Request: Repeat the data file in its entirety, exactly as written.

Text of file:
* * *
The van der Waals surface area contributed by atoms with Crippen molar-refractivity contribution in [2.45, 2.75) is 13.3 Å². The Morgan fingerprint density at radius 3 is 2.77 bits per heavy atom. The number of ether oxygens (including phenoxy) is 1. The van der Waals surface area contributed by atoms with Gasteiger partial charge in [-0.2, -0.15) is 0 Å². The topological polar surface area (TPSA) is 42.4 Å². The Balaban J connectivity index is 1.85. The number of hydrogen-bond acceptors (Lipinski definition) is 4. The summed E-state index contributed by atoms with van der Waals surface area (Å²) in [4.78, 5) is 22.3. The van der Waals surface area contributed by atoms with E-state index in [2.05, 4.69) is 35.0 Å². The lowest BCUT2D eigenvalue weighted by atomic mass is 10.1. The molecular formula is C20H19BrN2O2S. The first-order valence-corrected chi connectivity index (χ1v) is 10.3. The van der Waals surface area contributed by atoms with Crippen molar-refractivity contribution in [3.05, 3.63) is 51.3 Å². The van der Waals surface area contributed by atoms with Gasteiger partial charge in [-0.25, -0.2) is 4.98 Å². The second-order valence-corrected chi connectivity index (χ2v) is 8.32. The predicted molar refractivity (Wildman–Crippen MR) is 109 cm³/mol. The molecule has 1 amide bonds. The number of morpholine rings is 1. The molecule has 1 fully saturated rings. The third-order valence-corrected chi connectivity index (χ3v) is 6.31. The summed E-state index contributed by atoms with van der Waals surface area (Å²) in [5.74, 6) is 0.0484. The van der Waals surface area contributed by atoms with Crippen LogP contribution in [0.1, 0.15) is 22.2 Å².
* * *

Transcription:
The van der Waals surface area contributed by atoms with Crippen molar-refractivity contribution in [2.45, 2.75) is 13.3 Å². The Morgan fingerprint density at radius 3 is 2.77 bits per heavy atom. The number of ether oxygens (including phenoxy) is 1. The van der Waals surface area contributed by atoms with Gasteiger partial charge in [-0.2, -0.15) is 0 Å². The topological polar surface area (TPSA) is 42.4 Å². The Balaban J connectivity index is 1.85. The number of hydrogen-bond acceptors (Lipinski definition) is 4. The summed E-state index contributed by atoms with van der Waals surface area (Å²) in [4.78, 5) is 22.3. The van der Waals surface area contributed by atoms with E-state index in [2.05, 4.69) is 35.0 Å². The lowest BCUT2D eigenvalue weighted by atomic mass is 10.1. The molecular formula is C20H19BrN2O2S. The first-order valence-corrected chi connectivity index (χ1v) is 10.3. The van der Waals surface area contributed by atoms with Crippen molar-refractivity contribution in [3.05, 3.63) is 51.3 Å². The van der Waals surface area contributed by atoms with Gasteiger partial charge in [-0.25, -0.2) is 4.98 Å². The second-order valence-corrected chi connectivity index (χ2v) is 8.32. The predicted molar refractivity (Wildman–Crippen MR) is 109 cm³/mol. The molecule has 1 amide bonds. The number of morpholine rings is 1. The molecule has 1 fully saturated rings. The third-order valence-corrected chi connectivity index (χ3v) is 6.31. The summed E-state index contributed by atoms with van der Waals surface area (Å²) in [5.74, 6) is 0.0484. The van der Waals surface area contributed by atoms with Crippen LogP contribution in [0.1, 0.15) is 22.2 Å².